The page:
The USAF created a special school at Great Falls, Montana, with duplicates of the three air corridors to Berlin, a GCA approach radar, and navigational beacons resembling those in Germany. Aircrews assigned to the Airlift were first trained there, so that they became familiar with Airlift operations even before their arrival in Germany. This saved a great deal of time and effort. Typically, a new pilot joining the Airlift would need only two trips as co-pilot to an experienced flyer before he would be capable of commanding an aircraft himself.
The flight regime to and from Berlin was very strictly regimented, to ensure minimal deviation from planned routes and times. Claude Luisada described it as follows:
The lift system utilized the northern and southern air corridors for eastbound flights to Berlin, and the center corridor for westbound flights. On a typical flight, the crew would board their C-54 at Rhein-Main Base. At a specified time, they would taxi behind other C-54's, each fully loaded with ten tons of cargo. Takeoff followed a split second schedule. Climb-out was toward a radio beacon which marked the beginning of the air corridor leading to West Berlin. This procedure required a set airspeed and rate-of-climb. All aircraft had assigned altitudes between 5,000 feet and 7,000 feet at 500-foot intervals. Airplanes at the same altitude were fifteen minutes apart. Every three minutes, aircraft were taking off or landing.
The C-54 would reach its assigned altitude before reaching the corridor. Entering the twenty-mile-wide corridor, the airspeed was set at 170 mph, the rate which all aircraft maintained throughout their [eastbound] flights. In the vicinity of Berlin, radar would direct the flight to its final heading for the airport runway. As soon as the aircraft landed and was parked, unloading crews would swarm aboard and unload all cargo in less than thirty minutes. Flight crews were not permitted to leave the vicinity of their plane, since they were normally airborne for the return flight exactly thirty minutes after landing.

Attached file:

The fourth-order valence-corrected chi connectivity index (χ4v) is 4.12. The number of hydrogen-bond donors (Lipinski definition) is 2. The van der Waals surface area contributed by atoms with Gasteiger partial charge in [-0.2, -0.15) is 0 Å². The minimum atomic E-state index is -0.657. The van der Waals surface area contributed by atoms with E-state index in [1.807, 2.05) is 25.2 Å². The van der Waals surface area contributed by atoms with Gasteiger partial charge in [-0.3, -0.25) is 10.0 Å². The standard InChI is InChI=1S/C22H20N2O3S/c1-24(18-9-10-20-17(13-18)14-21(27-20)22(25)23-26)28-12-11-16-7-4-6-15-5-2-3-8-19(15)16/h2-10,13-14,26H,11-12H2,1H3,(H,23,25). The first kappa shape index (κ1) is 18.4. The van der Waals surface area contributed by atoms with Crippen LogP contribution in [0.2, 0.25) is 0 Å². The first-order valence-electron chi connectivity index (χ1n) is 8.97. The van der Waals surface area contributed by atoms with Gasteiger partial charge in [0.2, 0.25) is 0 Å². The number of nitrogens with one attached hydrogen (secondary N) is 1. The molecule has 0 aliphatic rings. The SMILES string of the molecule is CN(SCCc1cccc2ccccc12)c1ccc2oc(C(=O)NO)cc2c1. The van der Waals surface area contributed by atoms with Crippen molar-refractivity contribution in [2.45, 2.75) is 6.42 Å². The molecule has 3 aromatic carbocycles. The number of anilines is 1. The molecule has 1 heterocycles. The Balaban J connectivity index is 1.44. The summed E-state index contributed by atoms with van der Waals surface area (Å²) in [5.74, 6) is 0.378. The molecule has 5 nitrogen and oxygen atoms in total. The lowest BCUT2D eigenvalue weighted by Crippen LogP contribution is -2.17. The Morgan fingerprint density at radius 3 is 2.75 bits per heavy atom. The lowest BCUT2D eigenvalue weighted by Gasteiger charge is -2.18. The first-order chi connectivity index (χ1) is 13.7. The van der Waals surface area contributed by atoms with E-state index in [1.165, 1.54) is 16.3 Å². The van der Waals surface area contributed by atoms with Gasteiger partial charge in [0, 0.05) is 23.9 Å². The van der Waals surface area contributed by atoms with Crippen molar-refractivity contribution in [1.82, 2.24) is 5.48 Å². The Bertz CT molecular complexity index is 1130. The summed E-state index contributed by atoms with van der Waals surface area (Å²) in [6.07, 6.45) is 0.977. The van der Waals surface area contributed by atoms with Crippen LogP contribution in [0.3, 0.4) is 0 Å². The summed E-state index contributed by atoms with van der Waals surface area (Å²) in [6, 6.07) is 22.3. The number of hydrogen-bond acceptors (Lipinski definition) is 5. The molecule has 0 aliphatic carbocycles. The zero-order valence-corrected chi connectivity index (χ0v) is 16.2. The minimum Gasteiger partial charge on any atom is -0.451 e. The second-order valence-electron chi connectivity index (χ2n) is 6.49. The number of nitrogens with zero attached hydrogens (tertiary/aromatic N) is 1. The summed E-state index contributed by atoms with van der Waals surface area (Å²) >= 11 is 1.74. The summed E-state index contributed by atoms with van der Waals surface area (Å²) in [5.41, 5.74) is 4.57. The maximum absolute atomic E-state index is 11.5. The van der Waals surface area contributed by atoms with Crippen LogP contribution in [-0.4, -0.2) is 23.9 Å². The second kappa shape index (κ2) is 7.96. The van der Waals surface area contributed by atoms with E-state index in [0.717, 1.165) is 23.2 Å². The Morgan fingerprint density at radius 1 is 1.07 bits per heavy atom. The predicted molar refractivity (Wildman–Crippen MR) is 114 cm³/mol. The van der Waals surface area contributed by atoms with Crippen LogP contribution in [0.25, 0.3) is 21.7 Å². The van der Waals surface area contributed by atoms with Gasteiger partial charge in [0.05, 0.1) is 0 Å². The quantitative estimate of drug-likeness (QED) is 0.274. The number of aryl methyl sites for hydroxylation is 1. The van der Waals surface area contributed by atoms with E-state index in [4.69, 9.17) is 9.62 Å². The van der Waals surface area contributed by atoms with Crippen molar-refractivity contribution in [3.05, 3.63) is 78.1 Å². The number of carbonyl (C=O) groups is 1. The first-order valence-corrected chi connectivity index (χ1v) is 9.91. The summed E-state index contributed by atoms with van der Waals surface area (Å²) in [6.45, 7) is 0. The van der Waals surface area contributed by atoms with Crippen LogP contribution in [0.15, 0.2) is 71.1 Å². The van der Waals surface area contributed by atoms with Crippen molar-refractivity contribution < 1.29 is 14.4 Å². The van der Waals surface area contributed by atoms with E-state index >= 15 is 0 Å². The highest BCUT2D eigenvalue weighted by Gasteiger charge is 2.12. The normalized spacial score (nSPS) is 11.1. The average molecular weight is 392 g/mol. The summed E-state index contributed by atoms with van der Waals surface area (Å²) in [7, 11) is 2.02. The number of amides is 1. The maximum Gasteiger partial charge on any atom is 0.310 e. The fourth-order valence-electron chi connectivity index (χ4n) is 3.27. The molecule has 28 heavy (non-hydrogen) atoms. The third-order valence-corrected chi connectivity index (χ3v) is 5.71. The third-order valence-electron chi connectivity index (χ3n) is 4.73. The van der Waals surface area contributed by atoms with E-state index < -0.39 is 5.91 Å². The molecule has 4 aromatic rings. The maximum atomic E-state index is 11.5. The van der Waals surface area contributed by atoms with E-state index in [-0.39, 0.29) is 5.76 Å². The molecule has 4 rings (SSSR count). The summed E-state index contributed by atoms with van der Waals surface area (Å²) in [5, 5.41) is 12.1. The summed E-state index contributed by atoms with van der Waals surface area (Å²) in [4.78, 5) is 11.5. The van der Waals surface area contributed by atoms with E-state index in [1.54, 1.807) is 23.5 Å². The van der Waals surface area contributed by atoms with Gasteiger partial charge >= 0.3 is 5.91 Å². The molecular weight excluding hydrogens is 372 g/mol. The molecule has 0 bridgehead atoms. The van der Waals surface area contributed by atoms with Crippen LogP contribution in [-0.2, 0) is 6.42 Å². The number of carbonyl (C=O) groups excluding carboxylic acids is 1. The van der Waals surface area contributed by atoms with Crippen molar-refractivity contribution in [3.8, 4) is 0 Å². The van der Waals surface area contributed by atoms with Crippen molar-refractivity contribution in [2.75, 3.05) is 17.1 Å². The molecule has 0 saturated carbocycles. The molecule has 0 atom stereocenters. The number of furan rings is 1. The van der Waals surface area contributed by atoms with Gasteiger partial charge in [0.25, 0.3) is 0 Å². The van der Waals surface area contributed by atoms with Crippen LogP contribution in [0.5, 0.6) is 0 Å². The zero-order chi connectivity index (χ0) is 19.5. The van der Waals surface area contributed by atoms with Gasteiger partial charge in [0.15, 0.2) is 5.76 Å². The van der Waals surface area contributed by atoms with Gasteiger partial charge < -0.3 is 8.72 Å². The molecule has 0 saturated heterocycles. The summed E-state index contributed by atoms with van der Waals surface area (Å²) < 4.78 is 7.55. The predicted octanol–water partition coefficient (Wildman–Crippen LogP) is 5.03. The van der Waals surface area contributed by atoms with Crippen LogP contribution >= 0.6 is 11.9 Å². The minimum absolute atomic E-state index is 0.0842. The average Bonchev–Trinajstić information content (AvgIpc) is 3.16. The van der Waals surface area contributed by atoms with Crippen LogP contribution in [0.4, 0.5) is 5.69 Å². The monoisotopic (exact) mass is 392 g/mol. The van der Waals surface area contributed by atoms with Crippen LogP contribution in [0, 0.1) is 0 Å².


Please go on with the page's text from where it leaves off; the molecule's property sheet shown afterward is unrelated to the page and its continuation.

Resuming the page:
(Quoted in Robert J. Serling, When The Airlines Went To War, Kensington, NY, 1997, pp. 267-268.)
William Lafferty, one of the Airlift pilots, remembers the flying.
The GCA approach to one of the original Tempelhof runways took you smack over some tall apartment buildings, and when you cleared the last one you were only seventeen feet from the top of the roof. I saw one C-54 clip that roof with its landing gear. It ended up on its back, and although everyone walked away, it was the classic case of stretching your ability just a little bit too far.
We never took off at maximum weight, always a couple of thousand pounds under. But because our fuel load was light, we always landed way over max. The book said you couldn't land on those steel mats or asphalt with an overweight airplane and stop in time. So we made a habit of touching down right at the end, hitting the brakes as soon as the main wheels touched, and then rotating the nose up until the tailskid hit the runway and slowed you down. It was tough on the airplane, but not as tough as running into something. I saw one C-54 land too fast and too far down. When the guy tried to make the turnoff the nose wheel collapsed. Nobody chewed you out for aborting a landing and going back to base, but tearing up an airplane brought you a lot of unwanted attention.